In Afghanistan, the sudden decision by US President Trump to call off the negotiations with the Taliban, which had been facilitated by Pakistan, has derailed the peace process in that country. Reportedly, the Taliban were ready to announce a ceasefire and initiate an Intra-Afghan dialogue following conclusion of the agreement with the US. The result has been an intensification in the Afghan fighting. The Taliban, who opposed the Afghan presidential elections, have also demonstrated their clout by ensuring the extremely low turn-out in these elections.
Since there is no military solution in Afghanistan as the last 18 years of fighting demonstrates, Pakistan has called for resumption of the American-Taliban talks and arranged an informal meeting between the two sides. However, so far the US establishment and the Kabul government remain opposed to this dialogue and were instrumental in de-railing this process, even though suicide attacks by the Taliban in Kabul are blamed for their discontinuation. It remains to be seen whether Trump, who has promised withdrawal of US troops before his re-election in 2020, will continue to be driven by his establishment or decide to resume the dialogue in order to fulfill his electoral promise.
In any event, Pakistan’s role will remain crucial. Not only will the US continue to rely on Pakistan providing access to its troops in Afghanistan as well as its counter-terrorism cooperation, but will also play a key role for resumption and successful conclusion of the Afghan peace process.
The Saudi-Iran confrontation creates difficulties for Pakistan as it seeks to maintain good relations with both countries. Any conflict between them would also create domestic tensions within Pakistan as such a conflict would have sectarian overtones.
But given the fact that Pakistan maintains good relations with both sides, it is also uniquely placed to try and play a positive role and reduce if not resolve Saudi-Iran tensions. Not just the two countries but the US as well have asked for Pakistani mediation and for good reason. In the past, Pakistan’s reluctance to play such a role has been due to the fear of failure. But then, no one else has succeeded and more to the point, it is worth trying. Accordingly, Prime Minister Imran Khan’s efforts in this regard are a welcome change in Pakistan’s policy. In the existing geo-political environment, he may well succeed. At least he cannot be blamed for trying. All other options are fraught with problems.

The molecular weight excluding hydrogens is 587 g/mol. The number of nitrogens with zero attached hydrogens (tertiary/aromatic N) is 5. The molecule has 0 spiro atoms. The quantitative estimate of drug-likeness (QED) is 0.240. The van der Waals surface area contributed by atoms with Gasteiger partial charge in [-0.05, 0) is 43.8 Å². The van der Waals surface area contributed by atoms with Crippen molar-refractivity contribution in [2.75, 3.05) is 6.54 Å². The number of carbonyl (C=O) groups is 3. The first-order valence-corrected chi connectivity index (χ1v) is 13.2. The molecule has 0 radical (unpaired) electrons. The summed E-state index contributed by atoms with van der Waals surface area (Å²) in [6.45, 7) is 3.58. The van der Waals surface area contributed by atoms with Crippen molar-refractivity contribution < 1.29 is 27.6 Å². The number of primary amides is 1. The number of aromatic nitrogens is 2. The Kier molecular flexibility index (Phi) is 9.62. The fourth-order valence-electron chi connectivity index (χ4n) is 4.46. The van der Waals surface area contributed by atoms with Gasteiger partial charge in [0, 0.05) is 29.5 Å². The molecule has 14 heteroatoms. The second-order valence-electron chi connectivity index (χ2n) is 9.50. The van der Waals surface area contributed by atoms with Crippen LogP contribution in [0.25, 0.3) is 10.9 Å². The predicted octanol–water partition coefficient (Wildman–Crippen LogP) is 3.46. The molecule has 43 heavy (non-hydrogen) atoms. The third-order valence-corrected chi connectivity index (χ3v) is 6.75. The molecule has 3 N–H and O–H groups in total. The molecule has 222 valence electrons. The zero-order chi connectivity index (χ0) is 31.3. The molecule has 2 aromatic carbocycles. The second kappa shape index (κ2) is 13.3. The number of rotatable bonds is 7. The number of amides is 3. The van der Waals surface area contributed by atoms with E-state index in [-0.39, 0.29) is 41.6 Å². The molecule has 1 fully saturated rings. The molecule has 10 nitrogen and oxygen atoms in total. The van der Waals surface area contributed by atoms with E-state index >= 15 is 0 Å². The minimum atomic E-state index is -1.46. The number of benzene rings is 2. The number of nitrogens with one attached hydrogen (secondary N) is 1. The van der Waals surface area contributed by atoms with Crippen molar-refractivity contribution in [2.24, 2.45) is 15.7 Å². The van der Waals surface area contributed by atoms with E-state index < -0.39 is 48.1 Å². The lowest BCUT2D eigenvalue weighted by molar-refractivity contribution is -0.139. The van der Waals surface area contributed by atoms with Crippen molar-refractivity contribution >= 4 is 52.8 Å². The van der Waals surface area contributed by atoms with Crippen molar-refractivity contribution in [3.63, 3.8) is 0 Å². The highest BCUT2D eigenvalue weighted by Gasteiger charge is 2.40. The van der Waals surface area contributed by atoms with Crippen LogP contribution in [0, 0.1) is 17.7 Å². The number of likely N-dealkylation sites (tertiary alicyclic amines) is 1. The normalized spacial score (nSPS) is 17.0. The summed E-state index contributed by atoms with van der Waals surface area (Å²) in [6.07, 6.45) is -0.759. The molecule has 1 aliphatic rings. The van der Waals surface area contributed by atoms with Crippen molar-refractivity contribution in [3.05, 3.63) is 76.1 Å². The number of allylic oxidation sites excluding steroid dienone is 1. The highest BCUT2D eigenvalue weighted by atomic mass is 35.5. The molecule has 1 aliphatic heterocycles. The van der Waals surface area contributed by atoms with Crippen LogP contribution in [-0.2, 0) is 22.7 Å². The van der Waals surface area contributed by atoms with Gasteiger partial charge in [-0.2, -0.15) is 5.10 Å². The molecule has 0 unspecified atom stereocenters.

At the global level, Pakistan’s relations with China have assumed an even greater significance in the context of the growing rivalry between the US and China. As the US moves closer to India to use this “strategic partnership” against China, the significance for China of its relations with Pakistan greatly increases. This was clearly evident in the outcome of the Prime Minister’s recent visit to China which, in a deliberate Chinese move, sent a clear signal to India before the forthcoming Sino-Indian Summit meeting. The Pakistan-China relationship, symbolized by CPEC among other multiple areas of cooperation, is a clear advantage for Pakistan. It is also a manifest recognition of Pakistan’s pivotal geo-strategic location. In the prevailing situation in Afghanistan and the Gulf, this location and Pakistan’s role, are also important for the US. As a resurgent power with interests in this vital neighbourhood, Russia too has significant reasons for strengthening relations with Pakistan.
In view of all these regional and global factors, Pakistan is well positioned to leverage these factors to protect and promote its security interests. While there are immediate challenges that Pakistan confronts, there are also opportunities that it can exploit to its advantage. This will require a comprehensive and long term policy to maximize the opportunities and minimize the challenges.